www.yves-olivier.com (caution: mature content)
“Using found china, I confront the coming of age experience as a queer individual in a traditional household. Recently I completed an artist residency at Zentrum Fur Keramik in Berlin, Germany.
As a kid I wasn’t sure what I wanted to be when I grew up. I think I didn’t know because no one allowed me to consider a career in the arts. In middle school, I always had the most fun in art class, yet art was never really considered a legitimate pursuit like science and athletics. In high school, I attended a pre-college art program over the summer. I saved up all the money I could from busing tables and catering.The art program was beyond anything I could have imagined, and that’s when I knew I had to pursue visual art seriously. There was no end to the possibilities of learning and expressing myself in art.
Having experienced the value of a quality visual art education, I have committed myself to encouraging and helping others pursue their passion. That’s why I’m here, to help other students experience a broader art education independent of school systems where visual arts aren’t supported.”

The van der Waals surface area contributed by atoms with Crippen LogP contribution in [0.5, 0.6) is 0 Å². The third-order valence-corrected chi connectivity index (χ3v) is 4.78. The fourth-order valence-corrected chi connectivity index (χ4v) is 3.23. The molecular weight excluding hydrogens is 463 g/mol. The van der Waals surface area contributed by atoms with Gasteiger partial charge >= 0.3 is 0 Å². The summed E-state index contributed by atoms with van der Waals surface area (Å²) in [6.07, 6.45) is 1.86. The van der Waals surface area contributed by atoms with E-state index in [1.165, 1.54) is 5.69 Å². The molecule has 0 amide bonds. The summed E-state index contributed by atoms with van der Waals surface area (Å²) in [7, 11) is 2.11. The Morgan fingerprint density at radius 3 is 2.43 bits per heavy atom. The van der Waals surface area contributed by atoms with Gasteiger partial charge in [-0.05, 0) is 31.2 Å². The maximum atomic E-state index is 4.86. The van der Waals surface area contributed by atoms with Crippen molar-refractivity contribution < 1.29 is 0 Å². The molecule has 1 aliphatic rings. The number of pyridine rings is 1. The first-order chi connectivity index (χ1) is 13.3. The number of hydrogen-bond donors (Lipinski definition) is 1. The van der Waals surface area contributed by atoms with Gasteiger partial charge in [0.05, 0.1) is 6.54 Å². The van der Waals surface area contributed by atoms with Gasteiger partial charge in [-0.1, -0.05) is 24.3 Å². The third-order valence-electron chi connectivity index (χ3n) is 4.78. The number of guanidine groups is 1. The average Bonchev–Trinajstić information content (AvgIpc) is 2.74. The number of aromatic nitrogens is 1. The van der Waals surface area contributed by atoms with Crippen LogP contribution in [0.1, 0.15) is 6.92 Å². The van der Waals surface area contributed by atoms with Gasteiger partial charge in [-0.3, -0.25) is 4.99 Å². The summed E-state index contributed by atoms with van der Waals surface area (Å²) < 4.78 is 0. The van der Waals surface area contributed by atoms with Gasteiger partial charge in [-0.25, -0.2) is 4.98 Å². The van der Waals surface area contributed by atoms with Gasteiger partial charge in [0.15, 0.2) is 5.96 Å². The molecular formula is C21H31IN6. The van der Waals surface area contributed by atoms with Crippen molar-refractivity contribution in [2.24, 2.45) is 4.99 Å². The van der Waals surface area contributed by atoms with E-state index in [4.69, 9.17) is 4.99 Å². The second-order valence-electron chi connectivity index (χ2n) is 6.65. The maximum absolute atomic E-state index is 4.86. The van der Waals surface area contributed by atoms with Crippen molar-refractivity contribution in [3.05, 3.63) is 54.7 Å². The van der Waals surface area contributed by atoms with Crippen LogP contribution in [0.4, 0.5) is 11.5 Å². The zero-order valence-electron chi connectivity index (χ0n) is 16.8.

“Hi, I’m Yves-Olivier and I’m a ceramic artist. I remember one of the first memories of loving art, and clay in particular, was my brother’s ninth birthday, I think. I was around five and my mom had invited one of her friends over to do an activity with the kids. She was an artist and she brought some clay over, and we were sitting around the table just kind of working.
And after about 15 minutes or so everybody had gone to the pinata to get some candy, but I stayed the whole afternoon working on this little clay dragon that I just loved working on.
I’ve had a lot of experience being a teaching assistant for wheel throwing classes. And throwing on the wheel is super tough because it has kind of a mind of its own. And especially when you put it on a wheel head and it’s spinning so fast. People don’t realize how difficult it is to actually control it, you know, and like put your will onto the clay and make it move, because it wants to do what it wants to do.
And I love TAing for that class because it is a difficult skill set that not a lot of people have. And over the years I’ve gotten to a point where, being pretty good at it and having learned these tips and tricks, imparting that to somebody else allows me to see them go from not being able to make anything at all to being able to make it a cup or a bowl within a month. And that growth is really kind of an amazing thing to see.”